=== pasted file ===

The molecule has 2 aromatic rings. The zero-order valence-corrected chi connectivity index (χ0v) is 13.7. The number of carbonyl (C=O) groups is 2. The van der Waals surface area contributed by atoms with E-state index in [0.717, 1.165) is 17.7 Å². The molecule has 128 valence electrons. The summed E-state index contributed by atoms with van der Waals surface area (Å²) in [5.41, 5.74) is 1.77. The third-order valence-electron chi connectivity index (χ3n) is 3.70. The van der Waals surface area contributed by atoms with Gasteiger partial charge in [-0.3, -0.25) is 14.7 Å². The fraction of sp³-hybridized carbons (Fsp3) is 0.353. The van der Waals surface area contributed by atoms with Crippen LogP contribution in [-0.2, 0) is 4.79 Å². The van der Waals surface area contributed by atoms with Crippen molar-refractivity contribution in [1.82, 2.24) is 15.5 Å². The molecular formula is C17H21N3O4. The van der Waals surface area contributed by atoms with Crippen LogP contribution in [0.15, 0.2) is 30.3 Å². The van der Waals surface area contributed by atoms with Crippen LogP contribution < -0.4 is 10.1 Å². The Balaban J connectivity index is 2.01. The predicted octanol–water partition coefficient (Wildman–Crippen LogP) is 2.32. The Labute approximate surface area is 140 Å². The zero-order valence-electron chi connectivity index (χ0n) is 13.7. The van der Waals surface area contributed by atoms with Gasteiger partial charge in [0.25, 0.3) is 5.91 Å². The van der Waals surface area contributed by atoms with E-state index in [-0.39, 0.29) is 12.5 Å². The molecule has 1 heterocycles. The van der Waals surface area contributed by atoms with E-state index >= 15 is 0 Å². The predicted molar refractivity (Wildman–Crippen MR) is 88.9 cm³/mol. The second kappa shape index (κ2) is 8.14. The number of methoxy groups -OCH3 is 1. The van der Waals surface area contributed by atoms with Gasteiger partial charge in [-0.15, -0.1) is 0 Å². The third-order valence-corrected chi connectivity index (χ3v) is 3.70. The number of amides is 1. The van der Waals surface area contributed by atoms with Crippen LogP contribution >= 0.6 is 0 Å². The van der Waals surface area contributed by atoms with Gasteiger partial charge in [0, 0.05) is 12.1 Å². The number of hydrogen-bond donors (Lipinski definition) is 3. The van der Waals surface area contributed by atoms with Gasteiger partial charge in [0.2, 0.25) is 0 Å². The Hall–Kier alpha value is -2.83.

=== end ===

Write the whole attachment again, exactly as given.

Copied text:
The molecule has 2 aromatic rings. The zero-order valence-corrected chi connectivity index (χ0v) is 13.7. The number of carbonyl (C=O) groups is 2. The van der Waals surface area contributed by atoms with E-state index in [0.717, 1.165) is 17.7 Å². The molecule has 128 valence electrons. The summed E-state index contributed by atoms with van der Waals surface area (Å²) in [5.41, 5.74) is 1.77. The third-order valence-electron chi connectivity index (χ3n) is 3.70. The van der Waals surface area contributed by atoms with Gasteiger partial charge in [-0.3, -0.25) is 14.7 Å². The fraction of sp³-hybridized carbons (Fsp3) is 0.353. The van der Waals surface area contributed by atoms with Crippen LogP contribution in [-0.2, 0) is 4.79 Å². The van der Waals surface area contributed by atoms with Crippen molar-refractivity contribution in [1.82, 2.24) is 15.5 Å². The molecular formula is C17H21N3O4. The van der Waals surface area contributed by atoms with Crippen LogP contribution in [0.15, 0.2) is 30.3 Å². The van der Waals surface area contributed by atoms with Crippen LogP contribution < -0.4 is 10.1 Å². The Balaban J connectivity index is 2.01. The predicted octanol–water partition coefficient (Wildman–Crippen LogP) is 2.32. The Labute approximate surface area is 140 Å². The zero-order valence-electron chi connectivity index (χ0n) is 13.7. The van der Waals surface area contributed by atoms with Gasteiger partial charge in [0.25, 0.3) is 5.91 Å². The van der Waals surface area contributed by atoms with E-state index in [-0.39, 0.29) is 12.5 Å². The molecule has 1 heterocycles. The van der Waals surface area contributed by atoms with E-state index >= 15 is 0 Å². The predicted molar refractivity (Wildman–Crippen MR) is 88.9 cm³/mol. The second kappa shape index (κ2) is 8.14. The number of methoxy groups -OCH3 is 1. The van der Waals surface area contributed by atoms with Gasteiger partial charge in [-0.15, -0.1) is 0 Å². The third-order valence-corrected chi connectivity index (χ3v) is 3.70. The number of amides is 1. The van der Waals surface area contributed by atoms with Crippen LogP contribution >= 0.6 is 0 Å². The van der Waals surface area contributed by atoms with Gasteiger partial charge in [0, 0.05) is 12.1 Å². The number of hydrogen-bond donors (Lipinski definition) is 3. The van der Waals surface area contributed by atoms with Gasteiger partial charge in [0.2, 0.25) is 0 Å². The Hall–Kier alpha value is -2.83.